Adventist Education and Its Impact: Educating for Eternity
Southern Asia Division
The Southern Asia Division of the Seventh-day Adventist Church (SUD) comprises the countries of India, Nepal, Bhutan, and Maldives. In the SUD, Adventist education inspires students to see and understand the current world through the perspective of God’s truth.
Plenteous Harvest, Few Laborers: Involving Adventist Schools to Bridge the Gap
Southern Asia-Pacific Division
As of December 31, 2019, the total number of students studying in Adventist schools in the SSD was130,318. This is an increase of 26 percent over the previous quinquennium (2010-2015). However, the great challenge is that most of them (73,906 students or 56.7 percent) come from non-Adventist families. The strong emphasis on character development makes our church’s schools attractive to non-Adventist parents.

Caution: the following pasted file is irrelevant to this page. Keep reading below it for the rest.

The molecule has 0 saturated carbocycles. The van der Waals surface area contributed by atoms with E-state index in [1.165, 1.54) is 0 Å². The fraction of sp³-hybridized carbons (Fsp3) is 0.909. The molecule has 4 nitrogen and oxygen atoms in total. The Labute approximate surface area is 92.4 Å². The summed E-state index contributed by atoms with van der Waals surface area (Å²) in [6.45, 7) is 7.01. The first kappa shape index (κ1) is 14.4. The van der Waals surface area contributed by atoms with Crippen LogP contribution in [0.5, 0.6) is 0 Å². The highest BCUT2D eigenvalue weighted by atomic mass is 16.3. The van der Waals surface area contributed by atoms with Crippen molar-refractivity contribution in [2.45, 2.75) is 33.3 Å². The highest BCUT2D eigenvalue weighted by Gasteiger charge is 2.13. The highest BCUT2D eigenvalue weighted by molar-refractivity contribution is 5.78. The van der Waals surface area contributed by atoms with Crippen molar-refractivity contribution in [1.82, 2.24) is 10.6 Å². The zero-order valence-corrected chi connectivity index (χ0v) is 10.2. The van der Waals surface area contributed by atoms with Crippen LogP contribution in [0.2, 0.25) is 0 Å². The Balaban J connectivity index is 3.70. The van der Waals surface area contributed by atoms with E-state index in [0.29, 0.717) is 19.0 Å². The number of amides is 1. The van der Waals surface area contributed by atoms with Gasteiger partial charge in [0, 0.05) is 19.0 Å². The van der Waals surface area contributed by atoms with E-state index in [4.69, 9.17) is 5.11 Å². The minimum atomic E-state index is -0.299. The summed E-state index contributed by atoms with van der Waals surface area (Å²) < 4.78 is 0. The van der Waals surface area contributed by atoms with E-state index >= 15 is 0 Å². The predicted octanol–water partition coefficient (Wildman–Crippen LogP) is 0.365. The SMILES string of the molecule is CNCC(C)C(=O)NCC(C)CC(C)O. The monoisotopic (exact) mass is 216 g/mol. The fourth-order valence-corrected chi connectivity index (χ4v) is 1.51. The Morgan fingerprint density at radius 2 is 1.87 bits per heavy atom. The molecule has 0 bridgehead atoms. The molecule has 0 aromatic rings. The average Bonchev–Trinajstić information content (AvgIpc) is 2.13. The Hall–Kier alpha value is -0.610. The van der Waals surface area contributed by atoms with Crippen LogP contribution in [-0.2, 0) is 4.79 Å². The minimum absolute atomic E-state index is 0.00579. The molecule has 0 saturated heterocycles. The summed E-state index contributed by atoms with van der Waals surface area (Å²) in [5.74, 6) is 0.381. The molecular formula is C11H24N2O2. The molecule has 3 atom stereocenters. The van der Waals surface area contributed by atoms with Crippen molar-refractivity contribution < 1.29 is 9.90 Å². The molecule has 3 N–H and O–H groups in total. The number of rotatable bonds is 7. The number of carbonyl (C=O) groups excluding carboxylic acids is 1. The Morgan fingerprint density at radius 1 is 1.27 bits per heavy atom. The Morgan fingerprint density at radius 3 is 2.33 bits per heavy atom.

Mission-driven Adventist Education in the South Pacific Division 2015-2020
Adventist education is an integral part of the Seventh-day Adventist Church’s mission in the South Pacific Division (SPD). The SPD comprises Australia, New Zealand, Papua New Guinea, and the islands throughout the South Pacific Ocean. For more than 120 years, Adventist schools have led mission initiatives and opened new areas to the gospel in SPD.
Inspiring News From Challenging Places
During this past quinquennium (2015-2020), Seventh-day Adventist education in the Trans-European Division (TED) achieved modest but inspiring progress in spite of numerous demanding challenges.
Adventist Education: Training Ground for God’s End-time Army
West-Central Africa Division
It is recorded in the Gospel of Luke that Jesus asked the following questions: “‘Is there anyone among you who, if your child asks for a fish, will give a snake instead of a fish? Or if the child asks for an egg, will give a scorpion?’” (Luke 11:11, 12, NRSV). These rhetorical questions found in the Scriptures implicitly underscore wholistic education and have inspired the West-Central Africa Division (WAD) to center its educational activities on strengthening Adventist identity.